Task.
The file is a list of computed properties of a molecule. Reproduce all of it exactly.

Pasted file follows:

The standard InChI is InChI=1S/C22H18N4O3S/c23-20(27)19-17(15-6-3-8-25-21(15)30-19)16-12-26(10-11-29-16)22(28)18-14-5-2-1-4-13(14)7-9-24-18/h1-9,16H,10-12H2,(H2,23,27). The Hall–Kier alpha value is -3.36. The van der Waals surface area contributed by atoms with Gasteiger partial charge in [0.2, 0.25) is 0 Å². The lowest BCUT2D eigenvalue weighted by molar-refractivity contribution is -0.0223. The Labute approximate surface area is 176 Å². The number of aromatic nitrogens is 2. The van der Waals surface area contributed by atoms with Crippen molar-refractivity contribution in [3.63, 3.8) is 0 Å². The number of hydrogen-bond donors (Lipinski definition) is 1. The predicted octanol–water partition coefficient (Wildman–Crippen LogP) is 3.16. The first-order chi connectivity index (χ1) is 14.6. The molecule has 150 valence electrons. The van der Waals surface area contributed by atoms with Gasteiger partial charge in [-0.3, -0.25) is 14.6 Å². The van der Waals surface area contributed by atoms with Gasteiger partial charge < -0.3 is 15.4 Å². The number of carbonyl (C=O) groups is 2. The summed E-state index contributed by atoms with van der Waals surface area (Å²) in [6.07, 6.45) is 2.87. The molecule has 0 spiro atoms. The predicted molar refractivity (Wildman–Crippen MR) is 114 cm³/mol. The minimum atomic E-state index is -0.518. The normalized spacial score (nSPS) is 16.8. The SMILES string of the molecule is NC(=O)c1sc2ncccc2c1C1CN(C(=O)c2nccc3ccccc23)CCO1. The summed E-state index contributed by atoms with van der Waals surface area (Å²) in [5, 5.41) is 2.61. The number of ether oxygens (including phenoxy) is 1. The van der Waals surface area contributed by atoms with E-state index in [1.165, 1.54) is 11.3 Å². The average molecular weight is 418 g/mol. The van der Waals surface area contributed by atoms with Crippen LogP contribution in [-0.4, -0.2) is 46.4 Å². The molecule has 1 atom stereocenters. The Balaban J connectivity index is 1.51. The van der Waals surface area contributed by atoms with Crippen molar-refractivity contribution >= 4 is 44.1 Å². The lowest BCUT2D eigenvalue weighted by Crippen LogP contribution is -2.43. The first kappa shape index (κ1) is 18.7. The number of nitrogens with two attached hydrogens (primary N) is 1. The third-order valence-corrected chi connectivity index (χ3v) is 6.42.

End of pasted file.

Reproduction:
The standard InChI is InChI=1S/C22H18N4O3S/c23-20(27)19-17(15-6-3-8-25-21(15)30-19)16-12-26(10-11-29-16)22(28)18-14-5-2-1-4-13(14)7-9-24-18/h1-9,16H,10-12H2,(H2,23,27). The Hall–Kier alpha value is -3.36. The van der Waals surface area contributed by atoms with Gasteiger partial charge in [0.2, 0.25) is 0 Å². The lowest BCUT2D eigenvalue weighted by molar-refractivity contribution is -0.0223. The Labute approximate surface area is 176 Å². The number of aromatic nitrogens is 2. The van der Waals surface area contributed by atoms with Crippen molar-refractivity contribution in [3.63, 3.8) is 0 Å². The number of hydrogen-bond donors (Lipinski definition) is 1. The predicted octanol–water partition coefficient (Wildman–Crippen LogP) is 3.16. The first-order chi connectivity index (χ1) is 14.6. The molecule has 150 valence electrons. The van der Waals surface area contributed by atoms with Gasteiger partial charge in [-0.3, -0.25) is 14.6 Å². The van der Waals surface area contributed by atoms with Gasteiger partial charge < -0.3 is 15.4 Å². The number of carbonyl (C=O) groups is 2. The summed E-state index contributed by atoms with van der Waals surface area (Å²) in [6.07, 6.45) is 2.87. The molecule has 0 spiro atoms. The predicted molar refractivity (Wildman–Crippen MR) is 114 cm³/mol. The minimum atomic E-state index is -0.518. The normalized spacial score (nSPS) is 16.8. The SMILES string of the molecule is NC(=O)c1sc2ncccc2c1C1CN(C(=O)c2nccc3ccccc23)CCO1. The summed E-state index contributed by atoms with van der Waals surface area (Å²) in [5, 5.41) is 2.61. The number of ether oxygens (including phenoxy) is 1. The van der Waals surface area contributed by atoms with E-state index in [1.165, 1.54) is 11.3 Å². The average molecular weight is 418 g/mol. The van der Waals surface area contributed by atoms with Crippen LogP contribution in [-0.4, -0.2) is 46.4 Å². The molecule has 1 atom stereocenters. The Balaban J connectivity index is 1.51. The van der Waals surface area contributed by atoms with Crippen molar-refractivity contribution >= 4 is 44.1 Å². The lowest BCUT2D eigenvalue weighted by Crippen LogP contribution is -2.43. The first kappa shape index (κ1) is 18.7. The number of nitrogens with two attached hydrogens (primary N) is 1. The third-order valence-corrected chi connectivity index (χ3v) is 6.42.